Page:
6 Things to Stop Doing If You Have Neck Pain

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Your PT Can Show You What to Avoid if You Have Neck Pain

Woman texting and holding neck in pain
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If you have neck pain, then you may benefit from physical therapy to help decrease your pain and improve your neck range of motion (ROM) and mobility.  Your physical therapist can tell you what you need to do to help you return to your normal activities.

Your physical therapist can also tell you what you should avoid if you have neck pain. When treating your neck pain, you need to be active in your treatment, and you should stop doing certain things that may be causing your neck pain or things that may be leading to unnecessary worry and anxiety about your pain.

When neck pain strikes, check in with your doctor, and then visit your PT to learn how to treat it. This guide is can help you understand some of the things to stop doing while managing your neck pain.

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Waiting for Your Neck Pain to Go Away

Photo of a woman at work holding her neck.
When neck pain strikes, stop waiting for it to go away. Thomas_EyeDesign/Getty Images

If you develop neck pain, you may feel that if you simply wait, the pain will disappear just as suddenly as it appeared.  While this may occasionally be true, there are some things that you should to do help make the pain go away when neck pain strikes. A visit to your physical therapist to learn the proper exercises to initiate can help you rapidly return to your previous pain free lifestyle. Your PT will also teach you strategies to keep the pain from coming back.

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Slouching to Treat Your Neck Pain

Woman with poor posture sitting at desk in chair
Stop slouching to start treating your neck pain. Diane Diederich/E+/Getty Images

Poor posture while sitting or standing is one of the major causes of neck pain. If you develop pain in your neck, have your physical therapist check your posture. He or she can offer ideas to help you consistently change your posture and can teach you the proper way to sit to keep your neck in the best position possible. Postural exercises may be prescribed to help you improve your sitting or standing posture as well.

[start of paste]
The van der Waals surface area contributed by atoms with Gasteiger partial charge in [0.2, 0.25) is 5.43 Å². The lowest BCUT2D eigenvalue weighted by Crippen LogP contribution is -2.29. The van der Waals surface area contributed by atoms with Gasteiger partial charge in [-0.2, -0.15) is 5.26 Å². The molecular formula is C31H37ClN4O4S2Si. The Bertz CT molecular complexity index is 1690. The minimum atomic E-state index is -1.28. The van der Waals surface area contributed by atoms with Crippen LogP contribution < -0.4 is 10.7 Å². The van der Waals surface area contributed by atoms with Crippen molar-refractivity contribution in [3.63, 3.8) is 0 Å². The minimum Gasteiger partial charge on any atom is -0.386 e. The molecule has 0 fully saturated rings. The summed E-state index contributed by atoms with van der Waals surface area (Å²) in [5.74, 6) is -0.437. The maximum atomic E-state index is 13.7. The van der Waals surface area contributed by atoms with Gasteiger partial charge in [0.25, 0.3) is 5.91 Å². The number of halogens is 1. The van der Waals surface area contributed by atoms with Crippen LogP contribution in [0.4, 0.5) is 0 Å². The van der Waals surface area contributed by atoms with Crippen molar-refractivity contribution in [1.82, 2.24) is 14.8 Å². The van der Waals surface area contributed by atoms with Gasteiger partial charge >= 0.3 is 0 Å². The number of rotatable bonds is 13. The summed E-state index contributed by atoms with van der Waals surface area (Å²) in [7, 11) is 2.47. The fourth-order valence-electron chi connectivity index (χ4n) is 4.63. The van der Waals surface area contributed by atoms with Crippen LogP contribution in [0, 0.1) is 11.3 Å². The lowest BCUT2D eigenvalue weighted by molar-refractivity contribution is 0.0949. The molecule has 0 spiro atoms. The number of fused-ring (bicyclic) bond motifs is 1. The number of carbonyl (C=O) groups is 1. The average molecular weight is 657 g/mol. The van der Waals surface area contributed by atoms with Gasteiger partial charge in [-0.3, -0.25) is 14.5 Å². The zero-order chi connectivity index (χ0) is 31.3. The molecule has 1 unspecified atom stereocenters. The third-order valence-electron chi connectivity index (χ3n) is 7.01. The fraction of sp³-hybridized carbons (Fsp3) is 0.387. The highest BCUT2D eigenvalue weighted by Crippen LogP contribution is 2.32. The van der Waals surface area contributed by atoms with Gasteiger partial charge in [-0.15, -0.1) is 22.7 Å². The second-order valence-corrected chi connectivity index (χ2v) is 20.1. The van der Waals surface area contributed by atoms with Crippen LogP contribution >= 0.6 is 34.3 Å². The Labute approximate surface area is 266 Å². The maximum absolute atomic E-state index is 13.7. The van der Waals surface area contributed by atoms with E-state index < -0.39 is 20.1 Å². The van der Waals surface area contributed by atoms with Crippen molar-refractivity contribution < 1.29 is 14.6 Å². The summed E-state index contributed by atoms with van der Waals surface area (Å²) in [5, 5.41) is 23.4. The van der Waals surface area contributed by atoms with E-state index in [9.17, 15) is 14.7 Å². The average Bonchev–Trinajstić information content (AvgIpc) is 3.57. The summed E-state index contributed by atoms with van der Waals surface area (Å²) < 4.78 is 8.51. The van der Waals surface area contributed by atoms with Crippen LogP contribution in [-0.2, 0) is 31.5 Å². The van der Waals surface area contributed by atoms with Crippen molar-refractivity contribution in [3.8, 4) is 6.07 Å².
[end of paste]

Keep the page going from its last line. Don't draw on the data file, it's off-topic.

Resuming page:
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Staying Sedentary

Physical therapist working with man exercising
Your PT can teach you exercises to help your neck pain. Tetra Images/Brand X Pictures/Getty Images

Stop being a couch potato. Exercise is one of your main tools in keeping your neck pain away. General exercise can help you keep neck pain at a minimum, and specific neck exercises and postural strengthening exercises can ensure that you rapidly resolve your neck pain and keep it from coming back.

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Sleeping With Too Many Pillows

Rearview of woman sleeping.
Sleeping with too many pillows can place strain on your neck. Lumina Images/Getty Images

Stop sleeping with too many pillows. If you are sleeping with more than one pillow, stop. Your neck is comprised of multiple bones that form a forward curve called a lordosis. When you sleep with multiple pillows, you are flexing your head forward while sleeping, and this can cause you to lose your cervical lordosis and place increased stress on your neck's discs, joints, and muscles. Learn to sleep with one pillow and use a cervical roll to help support your neck's natural forward curve while your sleep.

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Relying on Passive Treatments for Neck Pain

Photo of woman getting ultrasound in physical therapy.
Ultrasound is a therapeutic modality used in PT. Is it right for you?. UpperCut Images/ Getty Images

Your physical therapist is a movement expert who can offer you active strategies to treat your neck pain. Some physical therapists use passive treatments like ultrasound or cervical traction to treat neck pain, but relying too heavily on these passive treatments is not the most effective way to treat your neck pain. Make sure your PT is teaching you active exercises and strategies so you can learn to self-manage your neck pain.

Although neck pain most often is a mechanical problem in your body, sometimes serious conditions manifest themselves as neck pain. If you have persistent neck pain or pain associated with fatigue, fever, or weight loss, you should get to your doctor right away to investigate the cause of your pain.

Neck pain can cause you to lose sleep, miss work, or avoid participating in normal recreational activities. Working with your physical therapist can help you learn what you need to do, and what you should stop doing, to manage your neck pain.

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Excessive Texting

Looking down while texting. 159230825.JPG
Flexing your head down while texting may be causing your neck pain. Reza Estakhrian/Getty Images

Most folks are tied to their smartphones and tablets these days, and many people use their phone to text frequently throughout the day.  When texting and looking down at your phone for hours on end, you are placing your neck in an extreme position of forward flexion, and this can lead to text neck, a relatively new condition of neck pain caused by excessive smartphone and tablet use. Visit your PT, and learn how to counteract the forces that you are placing on your neck while texting.  Better yet, stop texting and reach out to your friends with a personal phone call.

When neck pain strikes, you can control your pain by avoiding certain things. Visit your PT to learn how to properly treat your neck pain, so you can get back to your normal active lifestyle.

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